Wednesday, April 14, 2010

Mark 3:1-6: Working on the Sabbath

He entered again into a synagogue; and a man was there whose hand was withered. They were watching Him to see if He would heal him on the Sabbath, so that they might accuse Him. He said to the man with the withered hand, "Get up and come forward!" And He said to them, "Is it lawful to do good or to do harm on the Sabbath, to save a life or to kill?" But they kept silent. After looking around at them with anger, grieved at their hardness of heart, He said to the man, "Stretch out your hand." And he stretched it out, and his hand was restored. The Pharisees went out and immediately began conspiring with the Herodians against Him, as to how they might destroy Him.

As was his usual practice, Jesus is prepared to teach in a synagogue, and there is a man who needs to be healed. The Pharisees were ready to accuse him of breaking the Sabbath, because he was about to do his usual “work”—healing the sick, which allows him to be fed. They saw Jesus’ ministry as a “job” that he needed to cease on the Sabbath day. Jesus challenged them, showing that he saw his ministry as simply doing good to whoever as had need, and that the Sabbath day was a day to do good, even as any other day of the week is. Their silence in response to his question was a challenge right back to Jesus. Jesus was furious, then and called the man in front of everyone there, and healed him openly, in defiance of the Pharisee’s tradition.

The Pharisees were extremely upset and began making plans to destroy Jesus. Why? Because, first of all, he made it clear that he opposed their political agenda to have all of Israel live out a strict Sabbath. Secondly, Jesus showed himself to be in rebellion against their laws of the Sabbath—and breaking that law was punishable by death (Exodus 31:15). Thirdly, Jesus was popular, and getting more popular all the time, and so he might be a political rival against the Pharisees, at least in Galilee.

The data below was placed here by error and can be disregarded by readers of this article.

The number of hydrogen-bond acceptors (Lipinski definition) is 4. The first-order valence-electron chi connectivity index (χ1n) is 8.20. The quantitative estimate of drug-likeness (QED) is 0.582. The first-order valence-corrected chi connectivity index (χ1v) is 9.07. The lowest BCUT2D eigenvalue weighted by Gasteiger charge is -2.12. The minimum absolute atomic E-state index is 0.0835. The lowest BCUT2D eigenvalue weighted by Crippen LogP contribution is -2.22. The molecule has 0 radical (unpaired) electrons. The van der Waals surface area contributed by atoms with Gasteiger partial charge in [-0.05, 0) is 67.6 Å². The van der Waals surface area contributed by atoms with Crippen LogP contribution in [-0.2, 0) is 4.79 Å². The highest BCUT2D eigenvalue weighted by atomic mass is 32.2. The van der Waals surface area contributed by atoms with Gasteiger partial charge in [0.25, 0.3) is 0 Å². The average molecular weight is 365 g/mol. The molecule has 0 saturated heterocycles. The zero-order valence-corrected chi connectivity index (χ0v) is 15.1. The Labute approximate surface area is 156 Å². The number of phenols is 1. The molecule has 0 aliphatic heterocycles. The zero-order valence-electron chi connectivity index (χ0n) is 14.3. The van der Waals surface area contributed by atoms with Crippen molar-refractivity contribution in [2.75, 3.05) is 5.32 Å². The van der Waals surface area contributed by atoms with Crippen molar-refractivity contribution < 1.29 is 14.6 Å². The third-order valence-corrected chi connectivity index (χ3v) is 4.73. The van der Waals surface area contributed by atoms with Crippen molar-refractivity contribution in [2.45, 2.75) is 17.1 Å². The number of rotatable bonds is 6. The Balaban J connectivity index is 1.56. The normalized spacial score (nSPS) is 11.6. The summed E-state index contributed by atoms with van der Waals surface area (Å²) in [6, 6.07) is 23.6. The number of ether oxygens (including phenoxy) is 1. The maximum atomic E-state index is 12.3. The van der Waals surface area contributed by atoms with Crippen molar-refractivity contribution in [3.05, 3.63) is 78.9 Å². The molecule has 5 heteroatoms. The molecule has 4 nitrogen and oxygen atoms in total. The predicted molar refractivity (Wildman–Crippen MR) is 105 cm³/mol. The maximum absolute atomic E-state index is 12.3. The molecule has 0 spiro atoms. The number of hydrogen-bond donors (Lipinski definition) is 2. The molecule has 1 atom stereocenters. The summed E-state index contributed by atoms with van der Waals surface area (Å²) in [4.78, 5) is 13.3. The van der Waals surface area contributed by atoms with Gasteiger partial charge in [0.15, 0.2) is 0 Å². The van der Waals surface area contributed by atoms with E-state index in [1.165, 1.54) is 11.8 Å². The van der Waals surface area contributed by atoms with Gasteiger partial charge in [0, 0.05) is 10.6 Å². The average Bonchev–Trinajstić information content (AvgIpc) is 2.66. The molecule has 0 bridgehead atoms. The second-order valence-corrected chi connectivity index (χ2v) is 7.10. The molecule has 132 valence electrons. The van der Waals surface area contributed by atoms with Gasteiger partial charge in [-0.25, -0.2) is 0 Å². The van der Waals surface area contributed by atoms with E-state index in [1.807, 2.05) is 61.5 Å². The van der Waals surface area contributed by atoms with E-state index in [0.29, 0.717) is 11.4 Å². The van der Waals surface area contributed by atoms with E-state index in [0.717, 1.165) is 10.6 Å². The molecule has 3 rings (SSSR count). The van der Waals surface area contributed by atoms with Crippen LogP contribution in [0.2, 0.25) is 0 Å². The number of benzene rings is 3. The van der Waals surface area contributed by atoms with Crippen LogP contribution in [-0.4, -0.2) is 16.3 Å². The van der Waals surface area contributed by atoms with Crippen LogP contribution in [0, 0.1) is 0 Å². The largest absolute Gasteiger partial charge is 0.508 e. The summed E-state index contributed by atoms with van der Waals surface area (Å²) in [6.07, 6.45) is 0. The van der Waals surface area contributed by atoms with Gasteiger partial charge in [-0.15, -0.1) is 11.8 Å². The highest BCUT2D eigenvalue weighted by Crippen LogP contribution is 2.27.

The Herodians were servants of the house of Herod, who was interested in retaining their political control over Jewish territory, especially Galilee. Jesus was already a threat to Herod, because his message of the kingdom was in opposition to all current rulers of God’s people—including the Herods.


Most people consider the Sabbath to be a matter of not working. To get some rest, to offer balance in life. Jesus, however isn't interested in a balanced life, and He sees the Sabbath differently. The Sabbath is to cease working for oneself, but it is not to stop working for others. In fact, Jesus says, the Sabbath is specifically a good time to work for others.

Therefore, rather than taking Sunday (or Saturday, as that is truly the Sabbath, the seventh day) as a day to go to church and to watch football, the followers of Jesus will see this as a day to volunteer to do good for those in need. The Sabbath isn't for resting, but for doing good.

Note on other thing, please. Jesus defines "doing good" or love here by opposing it to their opposites. To do harm to someone is the opposite of doing good. And to do good is the same as saving a life, the opposite of which is to kill. Thus, love cannot be included in doing harm or by killing. So when Jesus says to love our enemies, we cannot love and kill. We cannot love and harm. When we decide what to do with our enemies, we must remember that harming them is not Jesus' way. If we claim it is, then we only do harm to ourselves.

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